The Church cannot change what Christ, Himself, has taught. She has held on this teaching for centuries. In fact, such adherence to teaching caused King Henry VIII to break with the Church when he could not secure a divorce from his Queen, Catherine of Aragon. While there is commentary that in the first centuries, the Church, as noted by Sandro Magister in his blog, Chiesa, made provisions for those who divorced and entered into a second marriage, Magister notes the former Joseph Cardinal Ratzinger, as Prefect for the Congregation for the Doctrine of the Faith, made several observations on the subject:
Ratzinger does not deny that there were times and places in which second marriages were admitted in the West as well. But he sees in the events of history a precise line of development. A sort of return to the origins.
The origins - he writes - are the unmistakable words of Jesus on the indissolubility of marriage. They are words “over which the Church has no power” and that clearly exclude divorce and new marriages.
For this reason, “in the Church at the time of the Fathers the divorced and remarried faithful were never officially admitted to holy communion after a time of penance.” It is also true, however - Ratzinger recognizes - that the Church “did not always rigorously revoke concessions in this matter in individual countries.” And it is true that “individual Fathers, for example Leo the Great, sought 'pastoral' solutions for rare borderline cases.”
In the West, this “greater flexibility and readiness for compromise on difficult marital situations" was extended and prolonged until the 11th century, especially “in the Gallic and Germanic sphere.”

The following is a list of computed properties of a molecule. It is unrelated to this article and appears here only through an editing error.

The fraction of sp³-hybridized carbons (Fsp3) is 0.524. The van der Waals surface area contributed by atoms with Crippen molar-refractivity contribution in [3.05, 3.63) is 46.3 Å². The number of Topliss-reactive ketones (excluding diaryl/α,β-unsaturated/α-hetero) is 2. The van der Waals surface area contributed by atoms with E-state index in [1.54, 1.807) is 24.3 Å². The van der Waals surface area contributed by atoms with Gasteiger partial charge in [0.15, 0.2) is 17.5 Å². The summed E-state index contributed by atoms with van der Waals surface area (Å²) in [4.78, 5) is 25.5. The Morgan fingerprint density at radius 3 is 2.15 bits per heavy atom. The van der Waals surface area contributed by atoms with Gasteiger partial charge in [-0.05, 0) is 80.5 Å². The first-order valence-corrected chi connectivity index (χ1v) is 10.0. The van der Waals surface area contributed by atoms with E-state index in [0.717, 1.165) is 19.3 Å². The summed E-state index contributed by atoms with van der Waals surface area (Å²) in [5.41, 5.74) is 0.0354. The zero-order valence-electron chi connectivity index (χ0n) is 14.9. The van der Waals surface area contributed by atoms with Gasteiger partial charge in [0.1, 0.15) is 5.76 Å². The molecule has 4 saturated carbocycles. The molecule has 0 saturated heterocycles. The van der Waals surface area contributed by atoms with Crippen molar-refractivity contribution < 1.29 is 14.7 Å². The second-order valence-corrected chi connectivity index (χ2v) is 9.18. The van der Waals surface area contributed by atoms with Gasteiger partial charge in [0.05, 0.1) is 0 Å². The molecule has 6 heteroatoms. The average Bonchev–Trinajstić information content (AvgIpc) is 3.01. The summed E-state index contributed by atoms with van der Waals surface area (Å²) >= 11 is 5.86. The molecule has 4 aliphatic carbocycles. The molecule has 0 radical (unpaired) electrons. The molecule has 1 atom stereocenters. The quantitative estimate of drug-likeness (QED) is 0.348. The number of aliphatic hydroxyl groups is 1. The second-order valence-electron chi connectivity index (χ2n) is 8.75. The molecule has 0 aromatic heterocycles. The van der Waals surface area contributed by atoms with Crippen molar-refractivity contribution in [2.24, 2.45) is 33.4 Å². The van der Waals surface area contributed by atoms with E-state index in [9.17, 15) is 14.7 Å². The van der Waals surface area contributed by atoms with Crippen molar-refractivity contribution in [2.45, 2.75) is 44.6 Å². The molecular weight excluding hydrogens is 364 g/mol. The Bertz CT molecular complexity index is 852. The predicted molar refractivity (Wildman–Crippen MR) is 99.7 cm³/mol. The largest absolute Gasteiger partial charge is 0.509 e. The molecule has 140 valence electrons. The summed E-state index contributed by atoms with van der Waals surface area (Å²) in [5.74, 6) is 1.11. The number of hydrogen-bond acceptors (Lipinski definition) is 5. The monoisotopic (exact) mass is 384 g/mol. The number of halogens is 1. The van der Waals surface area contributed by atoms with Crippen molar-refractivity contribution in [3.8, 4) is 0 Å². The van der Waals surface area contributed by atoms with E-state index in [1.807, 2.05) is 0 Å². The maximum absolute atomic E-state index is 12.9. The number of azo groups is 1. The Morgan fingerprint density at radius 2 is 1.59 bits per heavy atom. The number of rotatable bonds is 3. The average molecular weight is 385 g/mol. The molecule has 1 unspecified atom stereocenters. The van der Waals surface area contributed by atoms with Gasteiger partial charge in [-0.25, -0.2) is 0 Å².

In the East, this tendency was even more pronounced and widespread and “an ever more liberal practice” has asserted itself down to our own day. Starting in the 11th century in the West, however, “the original conception of the Fathers was recovered thanks to the Gregorian reform."
And this return to the origins “found sanction at the Council of Trent and was again proposed as the teaching of the Church at Vatican Council II.”
It seems to me that this sense of history and application is missing in Cardinal Maradriaga's observations on the subject. It is as though we are succumbing to popular opinion than to the teachings of the Church. Jesus, Himself, in the above reference Gospel account, notes that this teaching is a very difficult one to accept. However, many of His teachings were and are difficult, but, they are necessary for our salvation. Just as many found that teaching hard to accept, others had just as difficult a time accepting Christ's Bread of Life discourse.
Yes, family situations have changed down through the centuries; however, part of the problem is that, perhaps, we are no longer stressing and reinforcing the fact that marriage is permanent. Marriage is a bond that lasts until death. It is not some throw away notion, as Hollywood would have us believe. One party should not call it quits at the first sign of trouble. That is why the Church offers programs such as Marriage Encounter that help couples in their time of need. She also offers betrothed couples Engaged Encounter so that they will understand the sacrament that they will soon receive.
Cardinal-designate Muller rightly reminds us that those of us who receive mercy also bear the responsibility of avoiding sin. Whenever Jesus healed/forgave sins, He always admonished the recipient of the healing/forgiveness to avoid sin. Muller, (nor Benedict, for that matter) is not speaking as some "German theologian"; he is being rather pastoral, as Jesus was. Being pastoral means having the best interests of the sheep in mind, even if this includes admonishing them, whether they are laity or cardinals.